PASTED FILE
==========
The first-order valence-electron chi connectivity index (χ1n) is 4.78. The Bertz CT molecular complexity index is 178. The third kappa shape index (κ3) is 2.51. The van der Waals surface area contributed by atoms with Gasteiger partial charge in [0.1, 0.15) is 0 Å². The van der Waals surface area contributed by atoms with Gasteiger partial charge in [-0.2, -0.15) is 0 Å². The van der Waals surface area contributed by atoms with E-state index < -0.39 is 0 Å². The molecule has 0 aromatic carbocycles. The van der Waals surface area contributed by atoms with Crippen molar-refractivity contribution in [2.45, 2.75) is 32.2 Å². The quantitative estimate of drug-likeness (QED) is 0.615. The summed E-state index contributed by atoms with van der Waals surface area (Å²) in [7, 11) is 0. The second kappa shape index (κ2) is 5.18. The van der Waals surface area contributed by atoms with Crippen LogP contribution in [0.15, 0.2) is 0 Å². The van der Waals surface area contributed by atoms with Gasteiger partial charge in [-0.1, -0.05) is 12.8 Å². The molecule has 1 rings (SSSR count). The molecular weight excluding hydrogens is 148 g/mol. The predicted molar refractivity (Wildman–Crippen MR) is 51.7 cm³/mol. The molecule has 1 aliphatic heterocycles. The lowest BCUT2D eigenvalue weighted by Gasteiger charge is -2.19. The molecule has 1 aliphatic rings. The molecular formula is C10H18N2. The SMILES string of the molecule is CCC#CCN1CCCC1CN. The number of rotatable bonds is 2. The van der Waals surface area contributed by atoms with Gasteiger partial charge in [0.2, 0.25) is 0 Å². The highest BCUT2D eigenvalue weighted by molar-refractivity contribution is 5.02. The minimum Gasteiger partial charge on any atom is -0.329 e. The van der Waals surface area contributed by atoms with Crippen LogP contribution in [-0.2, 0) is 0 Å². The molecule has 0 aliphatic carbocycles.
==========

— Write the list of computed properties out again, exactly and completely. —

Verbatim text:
The first-order valence-electron chi connectivity index (χ1n) is 4.78. The Bertz CT molecular complexity index is 178. The third kappa shape index (κ3) is 2.51. The van der Waals surface area contributed by atoms with Gasteiger partial charge in [0.1, 0.15) is 0 Å². The van der Waals surface area contributed by atoms with Gasteiger partial charge in [-0.2, -0.15) is 0 Å². The van der Waals surface area contributed by atoms with E-state index < -0.39 is 0 Å². The molecule has 0 aromatic carbocycles. The van der Waals surface area contributed by atoms with Crippen molar-refractivity contribution in [2.45, 2.75) is 32.2 Å². The quantitative estimate of drug-likeness (QED) is 0.615. The summed E-state index contributed by atoms with van der Waals surface area (Å²) in [7, 11) is 0. The second kappa shape index (κ2) is 5.18. The van der Waals surface area contributed by atoms with Crippen LogP contribution in [0.15, 0.2) is 0 Å². The van der Waals surface area contributed by atoms with Gasteiger partial charge in [-0.1, -0.05) is 12.8 Å². The molecule has 1 rings (SSSR count). The molecular weight excluding hydrogens is 148 g/mol. The predicted molar refractivity (Wildman–Crippen MR) is 51.7 cm³/mol. The molecule has 1 aliphatic heterocycles. The lowest BCUT2D eigenvalue weighted by Gasteiger charge is -2.19. The molecule has 1 aliphatic rings. The molecular formula is C10H18N2. The SMILES string of the molecule is CCC#CCN1CCCC1CN. The number of rotatable bonds is 2. The van der Waals surface area contributed by atoms with Gasteiger partial charge in [0.2, 0.25) is 0 Å². The highest BCUT2D eigenvalue weighted by molar-refractivity contribution is 5.02. The minimum Gasteiger partial charge on any atom is -0.329 e. The van der Waals surface area contributed by atoms with Crippen LogP contribution in [-0.2, 0) is 0 Å². The molecule has 0 aliphatic carbocycles.